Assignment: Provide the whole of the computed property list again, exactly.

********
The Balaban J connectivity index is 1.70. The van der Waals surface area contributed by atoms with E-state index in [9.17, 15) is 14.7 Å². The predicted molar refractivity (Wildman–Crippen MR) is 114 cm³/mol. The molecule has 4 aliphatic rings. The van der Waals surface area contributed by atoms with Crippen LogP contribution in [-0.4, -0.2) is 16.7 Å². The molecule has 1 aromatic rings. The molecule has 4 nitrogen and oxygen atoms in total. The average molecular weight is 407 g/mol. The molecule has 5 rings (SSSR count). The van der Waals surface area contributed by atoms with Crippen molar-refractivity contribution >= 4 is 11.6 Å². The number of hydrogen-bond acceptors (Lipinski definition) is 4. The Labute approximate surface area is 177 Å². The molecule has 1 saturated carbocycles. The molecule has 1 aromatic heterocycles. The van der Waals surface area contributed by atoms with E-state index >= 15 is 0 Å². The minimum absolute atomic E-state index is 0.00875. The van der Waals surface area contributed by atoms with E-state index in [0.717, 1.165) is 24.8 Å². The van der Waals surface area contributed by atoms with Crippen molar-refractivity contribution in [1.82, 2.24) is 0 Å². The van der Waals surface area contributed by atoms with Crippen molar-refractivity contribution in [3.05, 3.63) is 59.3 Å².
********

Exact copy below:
The Balaban J connectivity index is 1.70. The van der Waals surface area contributed by atoms with E-state index in [9.17, 15) is 14.7 Å². The predicted molar refractivity (Wildman–Crippen MR) is 114 cm³/mol. The molecule has 4 aliphatic rings. The van der Waals surface area contributed by atoms with Crippen LogP contribution in [-0.4, -0.2) is 16.7 Å². The molecule has 1 aromatic rings. The molecule has 4 nitrogen and oxygen atoms in total. The average molecular weight is 407 g/mol. The molecule has 5 rings (SSSR count). The van der Waals surface area contributed by atoms with Crippen molar-refractivity contribution >= 4 is 11.6 Å². The number of hydrogen-bond acceptors (Lipinski definition) is 4. The Labute approximate surface area is 177 Å². The molecule has 1 saturated carbocycles. The molecule has 1 aromatic heterocycles. The van der Waals surface area contributed by atoms with E-state index >= 15 is 0 Å². The minimum absolute atomic E-state index is 0.00875. The van der Waals surface area contributed by atoms with E-state index in [0.717, 1.165) is 24.8 Å². The van der Waals surface area contributed by atoms with Crippen molar-refractivity contribution in [1.82, 2.24) is 0 Å². The van der Waals surface area contributed by atoms with Crippen molar-refractivity contribution in [3.05, 3.63) is 59.3 Å².